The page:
Day 121: The Swines!


What transpired to be an incredibly long day, started in Thessaloniki before dawn. It was raining hard and John and I took far too long getting off the train, so we found ourselves shunted into the goods yard and having to walk the five-hundred meters back to the station like a pair of divs.

I had a few hours to mooch about, say hello to the Aegean Sea and drink an overpriced coffee (I needed the toilet and McDonald’s was closed) before returning to the station to hop on the train to Skopje (pronounced Skopia, by the way). Incidentally, on the off-chance that the girl from Canada with the hotpants – whom I helped get the coach to Athens because no domestic trains were running – is reading this, when you ask for somebody’s help and they give it, try saying thank you next time, then people won’t think you’re a cow.

Skopje is the capital of Macedonia, or to give it it’s full crazy title, The Former Yugoslavian Republic of Macedonia (keeps the Greeks happy) and the train was supposed to be a two hour affair – just enough time to grab a coffee and attempt to watch Lost on YouTube.

HOWEVER, the Macedonian border guards had other ideas and soon I found myself waiting in a freezing cold doorway with a fellow unfortunate (an American called McClane who was also heading towards Kosovo) because we were Johnny Foreigners and they wanted a doctor to come and make sure we weren’t dying of the bubonic plague, or swine flu as they are now calling it.

The train left on it’s merry way to Skopje without me – the next one wasn’t for five hours – and so after a doctor came and asked me if I was dying (the answer was no), we had to go and get the bus to the capital. Which was annoying.

But what was good was the fact that there was a bus to Prishtina, the capital of Kosovo, pretty much ready to go as soon as we got into Skopje. I just had time to stuff a burger-and-fries-in-one-huge-bun into my mouth before jumping on the bus and getting Kosovo ticked off my list of countries that aren’t really nations, but I’m counting them as nations because I like nice round numbers.

Arriving into Prishtina, I was then dropped into a little bit of a quandary. I bought a ticket for the bus into Serbia, but the driver wouldn’t let me on. Luckily, an American K-For guy was on hand to translate the situation. Serbia doesn’t recognise Kosovo as an independent state and since I entered ‘Serbia’ (ie. Kosovo) from Macedonia, the guards on the Kosovo/Serbian border will want to know how on Earth I managed to enter ‘their’ country without getting a passport stamp and consequently not let me in.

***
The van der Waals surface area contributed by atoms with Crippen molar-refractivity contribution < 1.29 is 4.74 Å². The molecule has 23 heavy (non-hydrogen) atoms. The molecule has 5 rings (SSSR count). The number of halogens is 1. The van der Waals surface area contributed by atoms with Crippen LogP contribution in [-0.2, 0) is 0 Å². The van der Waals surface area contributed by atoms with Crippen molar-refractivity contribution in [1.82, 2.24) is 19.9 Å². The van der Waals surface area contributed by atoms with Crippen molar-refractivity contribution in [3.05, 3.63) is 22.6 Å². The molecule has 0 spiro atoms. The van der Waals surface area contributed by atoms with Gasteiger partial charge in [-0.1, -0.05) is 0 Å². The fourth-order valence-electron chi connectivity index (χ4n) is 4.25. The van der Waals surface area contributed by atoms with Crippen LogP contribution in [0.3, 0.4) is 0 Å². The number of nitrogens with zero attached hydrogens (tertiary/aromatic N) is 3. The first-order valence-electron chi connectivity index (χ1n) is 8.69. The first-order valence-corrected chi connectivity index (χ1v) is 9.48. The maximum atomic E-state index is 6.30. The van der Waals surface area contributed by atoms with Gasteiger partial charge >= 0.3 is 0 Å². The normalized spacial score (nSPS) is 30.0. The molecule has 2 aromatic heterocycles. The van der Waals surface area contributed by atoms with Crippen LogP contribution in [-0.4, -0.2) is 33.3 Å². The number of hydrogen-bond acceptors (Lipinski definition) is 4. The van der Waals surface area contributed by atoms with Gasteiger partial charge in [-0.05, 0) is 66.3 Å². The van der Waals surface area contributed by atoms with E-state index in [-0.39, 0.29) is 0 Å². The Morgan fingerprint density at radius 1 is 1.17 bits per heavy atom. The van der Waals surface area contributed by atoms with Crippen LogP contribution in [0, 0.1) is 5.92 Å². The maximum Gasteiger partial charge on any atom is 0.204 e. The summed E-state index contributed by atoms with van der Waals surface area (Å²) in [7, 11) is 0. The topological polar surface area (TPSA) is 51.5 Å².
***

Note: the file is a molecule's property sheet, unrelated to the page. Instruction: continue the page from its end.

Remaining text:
Confusing I know, but the upshot of this was that there was no way I could get on the bus to Serbia.

Never fear though – as long as I’m not trapped on an island, there is always plan B. I got the bus to Montenegro instead.

Clever eh?

The bus dropped me off in a nowhere town in Montenegro called Rozaje in the middle of the night and I waited in the freezing cold (it was comparatively warm in the northern Europe) for the late bus over to Belgrade in Serbia. I got through the border control okay – the only funny thing was that the Serbians stamped “Annulled” in Cyrillic over my Kosovo stamp – kind of childish when you think about it, but there you go – you go around ethnically cleaning areas of your own country, you can’t really complain when they decide they don’t want to your mates any more.

Strangely enough, they also ‘annulled’ a stamp from Thailand that was put in my passport three years ago.

This event has obviously meant that Thai-Serb relations are at an all time low. Or maybe the guy with the stamp was just having a really groovy time STAMPING THINGS. WITH HIS STAMP.

I like stamping things too.

I got off at the first town over the border, Novi Padar, only to find they had not dropped me at the bus station. It was now 1am, there wasn’t a soul around and I didn’t really have a clue what to do. Luckily, a battered sign pointed the way to the bus station, so I started walking. It was a good kilometre away and when I got there, I was greeted by a nothing but sleeping tramp, who promptly farted so loudly that the walls shook.

Luckily, a bus soon pulled in – I asked the driver if there was going to be any more buses back to Montenegro tonight. He didn’t speak much English, but I got the impression that there were no more stopping at the bus station tonight, but if I went back to where the bus I was on had dropped me off, I could flag a passing coach down from the road. My gesticulation skills are currently at an all-time high.

I walked back, pursued by stray dogs, and waited in the dark beside a huge puddle on the main road. Would I be waiting here all night? Will it ever stop raining?